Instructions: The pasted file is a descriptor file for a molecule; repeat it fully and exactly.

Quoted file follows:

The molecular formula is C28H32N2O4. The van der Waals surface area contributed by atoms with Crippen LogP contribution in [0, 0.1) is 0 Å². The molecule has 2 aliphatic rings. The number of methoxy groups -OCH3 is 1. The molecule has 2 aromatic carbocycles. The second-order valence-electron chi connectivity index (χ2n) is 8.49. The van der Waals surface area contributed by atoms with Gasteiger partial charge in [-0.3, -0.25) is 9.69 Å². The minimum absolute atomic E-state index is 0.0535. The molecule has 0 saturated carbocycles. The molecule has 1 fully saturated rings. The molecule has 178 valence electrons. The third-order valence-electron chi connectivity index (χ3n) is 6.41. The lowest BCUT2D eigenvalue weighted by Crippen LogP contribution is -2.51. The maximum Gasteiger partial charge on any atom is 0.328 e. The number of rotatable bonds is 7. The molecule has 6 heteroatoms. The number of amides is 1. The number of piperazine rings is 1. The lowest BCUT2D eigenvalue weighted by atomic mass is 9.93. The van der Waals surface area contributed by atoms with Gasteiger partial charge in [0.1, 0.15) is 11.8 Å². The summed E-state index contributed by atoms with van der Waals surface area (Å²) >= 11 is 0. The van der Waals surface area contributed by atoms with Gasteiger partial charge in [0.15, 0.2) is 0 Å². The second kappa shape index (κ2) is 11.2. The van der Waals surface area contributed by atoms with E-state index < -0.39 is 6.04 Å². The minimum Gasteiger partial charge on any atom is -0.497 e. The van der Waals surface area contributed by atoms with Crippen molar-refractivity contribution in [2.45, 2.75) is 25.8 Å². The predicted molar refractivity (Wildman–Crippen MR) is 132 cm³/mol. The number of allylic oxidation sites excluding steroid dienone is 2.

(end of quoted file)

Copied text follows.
The molecular formula is C28H32N2O4. The van der Waals surface area contributed by atoms with Crippen LogP contribution in [0, 0.1) is 0 Å². The molecule has 2 aliphatic rings. The number of methoxy groups -OCH3 is 1. The molecule has 2 aromatic carbocycles. The second-order valence-electron chi connectivity index (χ2n) is 8.49. The van der Waals surface area contributed by atoms with Gasteiger partial charge in [-0.3, -0.25) is 9.69 Å². The minimum absolute atomic E-state index is 0.0535. The molecule has 0 saturated carbocycles. The molecule has 1 fully saturated rings. The molecule has 178 valence electrons. The third-order valence-electron chi connectivity index (χ3n) is 6.41. The lowest BCUT2D eigenvalue weighted by Crippen LogP contribution is -2.51. The maximum Gasteiger partial charge on any atom is 0.328 e. The number of rotatable bonds is 7. The molecule has 6 heteroatoms. The number of amides is 1. The number of piperazine rings is 1. The lowest BCUT2D eigenvalue weighted by atomic mass is 9.93. The van der Waals surface area contributed by atoms with Gasteiger partial charge in [0.1, 0.15) is 11.8 Å². The summed E-state index contributed by atoms with van der Waals surface area (Å²) >= 11 is 0. The van der Waals surface area contributed by atoms with Gasteiger partial charge in [0.15, 0.2) is 0 Å². The second kappa shape index (κ2) is 11.2. The van der Waals surface area contributed by atoms with E-state index < -0.39 is 6.04 Å². The minimum Gasteiger partial charge on any atom is -0.497 e. The van der Waals surface area contributed by atoms with Crippen molar-refractivity contribution in [2.45, 2.75) is 25.8 Å². The predicted molar refractivity (Wildman–Crippen MR) is 132 cm³/mol. The number of allylic oxidation sites excluding steroid dienone is 2.